What you need to know:
- Sources say the Head of State is likely to seize the opportunity to “put in order his administration to secure his legacy that is almost being eaten up by the pandemic.”
- Senate Majority Chief Whip Irungu Kang’ata defended the President’s move to send the Cabinet on recess, saying it will boost productivity.
President Kenyatta’s legacy projects are the main drivers of the Cabinet changes he is likely to make after 11-day recess, inside sources have told the Nation.
On the political front, the President is also said to be laying ground for the receipt and execution of the BBI report.
His March 2018 ‘handshake’ partner Raila Odinga on Saturday hinted that the BBI process would resume after they receive the report from the committee Mr Yusuf Haji chairs.
Yesterday, the Nation established that Mr Kenyatta is considering seizing the opportunity during the inaugural Cabinet working recess to plan how to reorganise his government and put in place rapid measures to fast-track implementation of his Big Four agenda.
The plan unveiled in 2017 and pillared on food security, manufacturing, universal health coverage and affordable housing has been hard-hit by the Covid-19 pandemic, and Mr Kenyatta is racing against time to achieve its goals. Sources say the Head of State is likely to seize the opportunity to “put in order his administration to secure his legacy that is almost being eaten up by the pandemic.”
“Certainly there will be some changes to fast-track the full implementation of the projects. You have also noticed the rift in the ruling Jubilee, and the Head of State must have a team that is committed to his agenda,” a senior government official said yesterday. Reorganisation of government, he said, remains inevitable and “consequently, his new friends must also be shown that their interests are taken care of for the sake of peace and unity of the country.” State House Spokesperson Kanze Dena-Mararo, however, said the Cabinet recess is a normal undertaking.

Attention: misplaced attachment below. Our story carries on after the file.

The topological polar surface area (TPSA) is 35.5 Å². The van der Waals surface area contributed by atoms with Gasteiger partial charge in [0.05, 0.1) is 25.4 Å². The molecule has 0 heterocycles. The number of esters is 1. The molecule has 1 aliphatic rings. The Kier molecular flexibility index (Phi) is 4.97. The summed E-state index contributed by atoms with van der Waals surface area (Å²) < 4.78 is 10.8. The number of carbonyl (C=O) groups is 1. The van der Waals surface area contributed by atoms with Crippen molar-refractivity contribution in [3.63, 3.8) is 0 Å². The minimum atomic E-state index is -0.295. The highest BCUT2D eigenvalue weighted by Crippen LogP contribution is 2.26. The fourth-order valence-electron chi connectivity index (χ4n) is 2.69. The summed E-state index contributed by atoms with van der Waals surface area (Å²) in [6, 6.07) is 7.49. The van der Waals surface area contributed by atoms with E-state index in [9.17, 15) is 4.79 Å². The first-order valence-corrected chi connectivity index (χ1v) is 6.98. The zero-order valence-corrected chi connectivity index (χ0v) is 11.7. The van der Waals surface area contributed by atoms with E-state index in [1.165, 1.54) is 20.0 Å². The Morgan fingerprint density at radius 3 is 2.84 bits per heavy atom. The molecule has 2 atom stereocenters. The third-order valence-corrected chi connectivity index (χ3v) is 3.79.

“It is a working recess. It is normal for Cabinet to go on working recess three times in a year – April, August and December,” she told the Nation.
This, Ms Mararo said, happens across the Commonwealth.
Her sentiments were later echoed by the Head of Public Service Joseph Kinyua who, in a statement, said: “The Cabinet calendar is in tandem with the practice within the Commonwealth and heralds a new tradition in the management of Cabinet business.”
Jubilee Secretary-General Raphael Tuju in a recent exclusive interview with the Nation said President Kenyatta is working on a governance structure that is accommodative of all Kenyans as the country heads towards the 2022 elections in a bid to cement his legacy.
With the knowledge of hindsight on how the country’s politics has been a weak link and a recipe for chaos every electioneering cycle, the President’s party – Jubilee—has been reaching out to the opposition to craft a unitary system that accommodates everyone.
“The political process in our country is in transition and requires a lot of State craft skills to be able to deal with ethnic interests, regional interests and be able to accommodate even those who are supposedly members of the opposition,” Mr Tuju said.
On Sunday, Senate Majority Chief Whip Irungu Kang’ata defended the President’s move to send the Cabinet on recess, saying it will boost productivity.
The President’s move however, mirrors one by his predecessor Mwai Kibaki’s in 2005 when he dissolved the entire Cabinet following government’s loss in the 2005 constitutional referendum.
In that year, Mr Odinga and his troops were dropped from the Cabinet. In June, Mr Kang’ata confirmed to the Nation the “impending cabinet reshuffle.”
“Yes, indeed there will be a cabinet reshuffle. CSs and PSs who do not add any value to the government will be axed,” Mr Kang’ata said.